i’m 99% ok with 99% funny, or A Room With a View


content disclaimer: these 99%s are wholely and completely unrelated to the more famous 99%s recently occupying streets and headlines

i’m having this strangely nervous, giddy weekend. there are a number of i’ve-never-done-this-before elements at play, one characteristic of which is to warp my internal age meter, distorting and disrupting the natural order of aged things.

that food is fresh. the baby is young. that is a kitten. i’m a grown woman.

the natural, obvious order of aged things.

inside this scrambled up noodle, and connected to this dramatically sentimental heart, is my inner thirteen year-old. this weekend, the inner thirteen year-old is meeting the outwardly mature and composed 20-something daughter of the man this 39-year old dates. that man is also of an obscure age, so our peter pan and action figure selves live in an ageless physics all their own, disturbed now by weird things like his kid being old enough to have my kid.

in the natural world, my 39 year-old self feels young and looks young (thanks to mom, dad, DNA and the tigger spring shoved up my attitude), while the person looking out of my eye sockets feels a variety of ages, situation dependent. feeling old is uncommon and typically brief…like that moment every few years when you bother to read the counter sign that announces “You must have been born on or before a date in the model year of my car to buy cigarettes or alcohol.” or when you jump in a pickup game of anything and realize in eleven seconds just how far you and your body have drifted apart.

feeling young in good and uncomfortable ways is more common for me. the “good” part of feeling young is a consistent theme in my posts. so let’s talk about uncomfortable. do you find that certain people and situations can reduce you to a range where “-pubescent” with some prefix can still apply? that characteristic has followed me from puberty through quite an independent, responsibility-filled life, but it does feel like it’s changing the closer i get to 40. i wonder if sometime soon i will feel like a real grown up…not “my age” exactly…but if a point will come at which the maturity lag will still place my most snickery self within the adult age range.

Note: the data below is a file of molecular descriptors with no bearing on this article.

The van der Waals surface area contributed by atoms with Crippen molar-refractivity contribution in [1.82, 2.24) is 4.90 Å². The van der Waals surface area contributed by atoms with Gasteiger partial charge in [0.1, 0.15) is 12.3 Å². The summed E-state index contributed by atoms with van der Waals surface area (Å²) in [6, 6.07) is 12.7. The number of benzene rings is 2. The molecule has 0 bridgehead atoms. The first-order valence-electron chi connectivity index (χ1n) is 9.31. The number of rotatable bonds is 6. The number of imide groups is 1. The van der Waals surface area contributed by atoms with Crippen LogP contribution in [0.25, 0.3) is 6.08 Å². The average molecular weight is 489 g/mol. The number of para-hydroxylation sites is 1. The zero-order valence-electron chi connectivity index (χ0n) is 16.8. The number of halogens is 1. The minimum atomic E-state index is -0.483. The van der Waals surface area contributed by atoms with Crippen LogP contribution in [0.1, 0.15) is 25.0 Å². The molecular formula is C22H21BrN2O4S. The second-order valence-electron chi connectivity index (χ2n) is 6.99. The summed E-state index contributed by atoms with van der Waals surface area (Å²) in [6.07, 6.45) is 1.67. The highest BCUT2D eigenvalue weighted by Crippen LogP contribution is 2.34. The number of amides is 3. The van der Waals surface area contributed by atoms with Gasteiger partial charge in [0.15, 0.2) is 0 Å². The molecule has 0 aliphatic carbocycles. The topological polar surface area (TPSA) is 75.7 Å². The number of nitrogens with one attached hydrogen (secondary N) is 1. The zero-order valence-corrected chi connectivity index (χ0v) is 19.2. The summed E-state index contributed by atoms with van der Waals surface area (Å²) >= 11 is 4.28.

that’s not this weekend though. i remind myself that the 20-something i’m talking about sees the world through her own eye sockets and i try to revisit mine at that age for some perspective. but she seems so mature. that’s not how it’s supposed to work. “kids” today are supposed to mature later and still be ridiculous, use the word “like” too much (at least more than i do), and look 16 forever. maybe it’s because she’s taller than me? hardly any girls are. perhaps it’s a physiological observation affecting my psycho-social reaction. (see all the grown up words i know?). maybe it’s because she’s kinda quiet. maybe i just shouldn’t expect to know what to expect.

you might call all of this confusion immaturity and insecurity. i call it a life of youth and whimsy. what’s amazed  me this weekend is that part of life still feels like the lunch room in junior high. maybe that’s a good memory for some…for others it makes Paradise Lost read like a travel magazine. but those lunch tables left over in my mind are vestiges of the character building that formed my compassion and empathy…both for myself and others. looking back i think i was kind of cool kid to kids even less cool than me…but that didn’t leave much feelin’ cool to split between us all. i didn’t like how some of my peers thought of me then…or didn’t think of me…so i had to find my outrageous self another way.

perhaps writing about it here will help me merge my “selves” into a life of youth and whimsy, maturity and security, with lots more i’ve-never-done-this-before elements to process. or maybe i’ll always factor in the view from the lunch room…maybe that legacy of adolescence never truly fades to 100% funny. it’s ok, i am and always have been part of the 99%. and i like it. there is a lot of room for weird in here.


6 responses »

    • i’m impressed you have good lunch room memories…or perhaps yours are the type that have aged like good cheese? all the smart folks know that agelessness hides in the souls of our shoes…especially in the soles of really cool sneakers.

  1. You and I must have been sisters or at least commrades in a former life. I can so identify with your thougth process, questions posed and bravery. I am looking forward to delving into your archives. Am passing on the link to all my seeker friends. Namaste…

  2. Great concept of “a life of youth and whimsy.” I completely agree that we can feel more old at, say, 18 and 20 than at [a certain age number] later on in life. 🙂 It seems counterintuitive, but you captured it perfectly in your post. Hopefully blogging will help you merge the serious and the whimsical. It’s definitely possible!

    • i’m so glad a few people seem to relate to this phenomena…the “freezing” of certain social perspectives, whether they serve us or not. i’m so glad life isn’t really jr high forever, as formative as those years were. i rather like life now 😉 thank you for stopping by and commenting!

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